Another demand centered on increasing accountability for departmental performance, specifically on the data for the matriculation and graduation rates of underrepresented graduate students. In response to this demand, a Diversity Dashboard was created to give more details about demographics across the institute, which explores gender and race/ethnicity of the MIT community by school, degree, and gives graduation rates by race for the past few years. In contrast, the leadership of each department receives a curated report on “demographic comparisons”; this includes important information on representation within majors, flux between majors, and graduation rates for each department and lab that is not available to everyone else.
With this, the administration is still refusing Black students the full transparency of information that we are demanding. Instead, we have been left with a familiar sidelining and lack of tangible action, or thorough plan to act: “The strategic action plan for diversity, equity and inclusion will further address this recommendation.”
We see a similar lack of transparency and meaningful change in the Institute’s hollow improvements to public safety on campus. Three years ago, after the “national reckoning” following the murder of George Floyd by police, and after concerns of police bias arose on campus, over 5,000 MIT community members organized to demand substantive changes to policing and public safety. The need to reimagine public safety predates George Floyd and still persists. Just in January, 29 year old Tyre Nichols was beaten by Memphis police during a traffic stop and later died in the hospital. After the release of footage from a body camera and a nearby street camera, it was found that the footage contradicted the story of the officers on duty.
Issues with the modern policing system have also touched us locally with the fatal shooting of UMass student Arif Sayed Faisal by Cambridge PD when he was having a mental health crisis, a mere block away from Pika, an independent living group at MIT. And yet MIT has not made a statement, much less having a conversation on public safety and police reform. The fact that MIT PD’s policies are “very similar” to those of Cambridge PD is especially alarming and evidence that the change is overdue. MIT’s approach to public safety must evolve in response to this persistent inadequacy of policing seen over hundreds of years of American history, and in our own backyard with Faisal.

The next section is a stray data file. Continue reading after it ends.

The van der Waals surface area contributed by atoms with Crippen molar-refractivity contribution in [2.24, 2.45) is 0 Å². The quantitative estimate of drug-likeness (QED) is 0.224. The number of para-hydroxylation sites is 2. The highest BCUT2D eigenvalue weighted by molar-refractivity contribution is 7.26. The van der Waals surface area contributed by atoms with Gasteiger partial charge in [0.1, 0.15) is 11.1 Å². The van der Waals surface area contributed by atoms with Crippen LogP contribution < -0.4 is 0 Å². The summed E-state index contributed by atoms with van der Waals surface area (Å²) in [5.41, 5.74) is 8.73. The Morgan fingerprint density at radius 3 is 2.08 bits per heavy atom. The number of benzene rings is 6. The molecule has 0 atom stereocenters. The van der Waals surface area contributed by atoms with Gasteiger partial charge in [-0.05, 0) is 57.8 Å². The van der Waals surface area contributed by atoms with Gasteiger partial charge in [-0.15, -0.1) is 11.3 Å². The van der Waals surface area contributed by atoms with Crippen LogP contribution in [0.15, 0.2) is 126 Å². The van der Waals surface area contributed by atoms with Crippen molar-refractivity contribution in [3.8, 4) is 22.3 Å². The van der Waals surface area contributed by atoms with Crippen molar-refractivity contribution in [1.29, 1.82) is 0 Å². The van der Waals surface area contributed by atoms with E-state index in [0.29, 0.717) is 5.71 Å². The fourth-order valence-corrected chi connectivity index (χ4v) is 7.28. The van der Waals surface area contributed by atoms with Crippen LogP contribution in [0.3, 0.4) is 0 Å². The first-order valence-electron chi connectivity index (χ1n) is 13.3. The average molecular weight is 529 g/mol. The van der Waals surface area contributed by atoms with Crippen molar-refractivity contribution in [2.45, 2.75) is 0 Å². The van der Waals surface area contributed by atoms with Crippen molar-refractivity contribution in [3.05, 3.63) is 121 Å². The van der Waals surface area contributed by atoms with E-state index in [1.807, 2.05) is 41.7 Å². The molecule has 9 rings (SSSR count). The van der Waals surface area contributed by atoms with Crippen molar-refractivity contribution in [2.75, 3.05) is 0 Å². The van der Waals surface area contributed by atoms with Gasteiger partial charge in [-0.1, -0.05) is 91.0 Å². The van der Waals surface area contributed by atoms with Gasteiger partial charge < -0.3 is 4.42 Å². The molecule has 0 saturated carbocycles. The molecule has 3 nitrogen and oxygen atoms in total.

To address issues regarding public safety at MIT, the Working Group on Reimagining Public Safety at MIT was formed in 2020. After two years, the administration published a condensed summary of the recommendations that proposed several changes that would begin to transform public safety on campus including having unarmed community service officers (CSOs) and/or clinicians respond to routine calls and mental health calls, instead of police. However, these recommendations have not been committed to. Although MIT has acknowledged that many Boston-area schools have implemented unarmed CSOs, MIT still hasn’t adopted similar measures, which already have existing models that are ready for implementation. In fact, former President Reif called these solutions “far-reaching,” and instead, the administration has planned to consider how to enact these changes. Following a working group drawing upon undergraduate and graduate students devoting their labor to this serious issue, no substantive changes have been explicitly committed to. Further, MIT has withheld the full, data-driven report that was created during the working group, another salient example of non-transparency.
We are tired of the constant cycle of issues that impact us being shuttled to working groups and committees that end up going nowhere and result in no concrete implementation of solutions. It feels as if the Institute waits for us to exhaust our energy for change, until the issue fades into the background, unattended to until it happens again, and then we’re back at square one. Dr. Martin Luther King Jr., whom the Institute celebrated this month, is famous for the quote “Justice delayed, is justice denied.” Following these words, we say enough is enough and we won’t let this issue of public safety be delayed any longer.
We demand that MIT, in the name of full transparency regarding public safety, release the full report created by the Reimagining Public Safety working group. As a school dedicated to shaping the next generation of engineers, scientists and problem solvers, we deserve to see these findings to ensure that a sound, data-driven approach is being pursued for the protection of the MIT community.
We demand that MIT swiftly implements an alternative, unarmed response to routine calls and mental health crises. Other campuses have implemented such solutions already. The need is apparent and requires action now.
We hope President Sally Kornbluth will chart a new path for MIT where the concerns of Black students are listened to and acted upon, rather than silenced and sidelined as they have been in the past.
If MIT truly wishes to live up to its own values of belonging and being a welcoming community to all of its members, these demands are only the first step. Until we see substantive changes, we will not be silent.
Ayantu Tamene is a 1st year undergraduate student in Computer Science and Molecular Biology and a member of the MIT Black Students’ Union.
Brianna Roundtree is a 1st year undergraduate student in Computer Science and a member of the MIT Black Students’ Union.
Nicole Harris is a 3rd year undergraduate student in Biological Engineering and the Co-chair of the MIT Black Students’ Union.
Tamea Cobb is a 3rd year undergraduate student in Chemical Engineering and the Secretary of the MIT Black Students’ Union.